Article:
Theater review by David Cote. American Airlines Theatre. By William Inge. Dir. Sam Gold. With ensemble cast. 2hrs 5mins. One intermission.
Maybe we’re ready for William Inge again. The Kansan playwright had a string of Broadway hits in the 1950s, but fell out of fashion by the end of the decade and committed suicide in Los Angeles in 1973. Unless you did Bus Stop in high school or studied Inge’s work in college, you don’t feel the same iconic jolt as with Williams or O’Neill. That may be changing. Five years ago, Keen Company offered a haunting revival of The Dark at the Top of the Stairs, and shortly after, Manhattan Theatre Club revisited Come Back, Little Sheba. Now we get the Roundabout’s sensuous, gently stylized, cunningly cast revival of Picnic, staged by the ever-surprising Sam Gold.
Inge did not aim for the poetic tragedy of his more canonized contemporaries. The easygoing naturalism of his domestic dramas has a blend of heartache and wistful longing, centering on insecure youths and disappointed adults, all twisting between repression and escape. It’s a gossamer tone, but Gold and his actors capture it. In the pivotal role of sexually disruptive drifter Hal, Sebastian Stan may look more like Greek statuary than a boxcar-hopping roughneck, but his chiseled torso signals that Gold is not a slave to dead-end realism; he wants us, in 2013, to face the beauty. Maggie Grace’s Madge, daughter of Flo Owens (Mare Winningham) is also painfully pretty. Like Stan, Grace is not a polished stage performer, and the slight slippage between physical perfection and restrained (but earnest) performance generates a sort of sweet friction.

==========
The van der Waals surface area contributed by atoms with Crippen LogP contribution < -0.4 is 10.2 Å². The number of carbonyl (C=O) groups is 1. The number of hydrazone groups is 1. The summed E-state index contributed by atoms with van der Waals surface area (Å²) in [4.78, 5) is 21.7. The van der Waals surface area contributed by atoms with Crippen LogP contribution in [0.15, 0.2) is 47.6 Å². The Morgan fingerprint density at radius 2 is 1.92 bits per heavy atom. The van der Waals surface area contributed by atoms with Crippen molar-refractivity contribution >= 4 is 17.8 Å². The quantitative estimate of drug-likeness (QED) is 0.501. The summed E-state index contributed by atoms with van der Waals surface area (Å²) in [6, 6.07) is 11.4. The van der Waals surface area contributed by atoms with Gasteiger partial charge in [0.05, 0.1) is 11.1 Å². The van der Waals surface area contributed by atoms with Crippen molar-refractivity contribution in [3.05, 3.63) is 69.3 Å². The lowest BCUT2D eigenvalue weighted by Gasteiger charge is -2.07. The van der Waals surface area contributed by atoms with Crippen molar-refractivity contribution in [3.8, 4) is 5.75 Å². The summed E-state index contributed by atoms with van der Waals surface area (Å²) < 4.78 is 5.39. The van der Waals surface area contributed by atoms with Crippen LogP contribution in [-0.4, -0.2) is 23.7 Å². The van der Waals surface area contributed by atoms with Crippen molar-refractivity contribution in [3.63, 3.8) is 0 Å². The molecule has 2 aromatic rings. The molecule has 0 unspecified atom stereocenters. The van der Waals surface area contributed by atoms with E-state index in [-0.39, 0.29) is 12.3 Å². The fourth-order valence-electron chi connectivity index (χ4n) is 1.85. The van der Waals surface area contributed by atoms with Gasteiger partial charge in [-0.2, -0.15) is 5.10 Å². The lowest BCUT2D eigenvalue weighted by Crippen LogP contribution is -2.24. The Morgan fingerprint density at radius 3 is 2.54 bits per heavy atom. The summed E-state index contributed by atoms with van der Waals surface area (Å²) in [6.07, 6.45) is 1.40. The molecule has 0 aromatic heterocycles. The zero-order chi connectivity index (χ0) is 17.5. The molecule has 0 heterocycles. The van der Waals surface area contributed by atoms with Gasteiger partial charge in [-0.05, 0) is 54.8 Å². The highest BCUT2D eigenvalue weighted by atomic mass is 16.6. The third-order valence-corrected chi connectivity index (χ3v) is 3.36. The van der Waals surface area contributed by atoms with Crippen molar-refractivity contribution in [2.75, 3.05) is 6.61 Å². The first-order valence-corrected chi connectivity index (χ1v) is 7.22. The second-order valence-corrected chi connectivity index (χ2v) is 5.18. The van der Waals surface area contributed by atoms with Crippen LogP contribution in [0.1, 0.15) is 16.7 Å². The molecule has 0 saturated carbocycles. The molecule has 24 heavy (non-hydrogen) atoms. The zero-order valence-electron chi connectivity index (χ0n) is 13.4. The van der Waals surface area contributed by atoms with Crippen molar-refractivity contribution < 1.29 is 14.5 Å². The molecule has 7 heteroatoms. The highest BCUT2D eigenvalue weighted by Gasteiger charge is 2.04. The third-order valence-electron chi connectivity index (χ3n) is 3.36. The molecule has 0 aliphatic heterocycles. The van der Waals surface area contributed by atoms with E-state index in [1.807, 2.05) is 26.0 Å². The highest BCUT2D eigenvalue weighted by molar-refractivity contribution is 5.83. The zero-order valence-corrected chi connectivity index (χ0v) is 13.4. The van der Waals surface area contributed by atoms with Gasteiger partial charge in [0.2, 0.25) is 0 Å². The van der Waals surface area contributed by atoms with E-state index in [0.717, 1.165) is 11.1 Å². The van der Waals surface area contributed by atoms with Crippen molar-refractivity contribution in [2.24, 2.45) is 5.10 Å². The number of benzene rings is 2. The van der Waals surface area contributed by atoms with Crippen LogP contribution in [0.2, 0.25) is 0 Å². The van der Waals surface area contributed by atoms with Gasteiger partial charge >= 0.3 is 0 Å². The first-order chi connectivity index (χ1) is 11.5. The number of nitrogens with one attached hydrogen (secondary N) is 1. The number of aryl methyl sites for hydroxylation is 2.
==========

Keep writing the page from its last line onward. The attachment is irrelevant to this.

Admirably, Gold keeps everyone in the same world: Elizabeth Marvel as a brassy schoolteacher desperate for marriage; Reed Birney as her genial, reluctant suitor; Ellen Burstyn as a sentimental old maid; and young Madeleine Martin as Madge’s overlooked, tomboyish sister. Rich in pathos, attuned to its period but still fresh and, above all, dangerously sexy, Picnic is a feast.—David Cote
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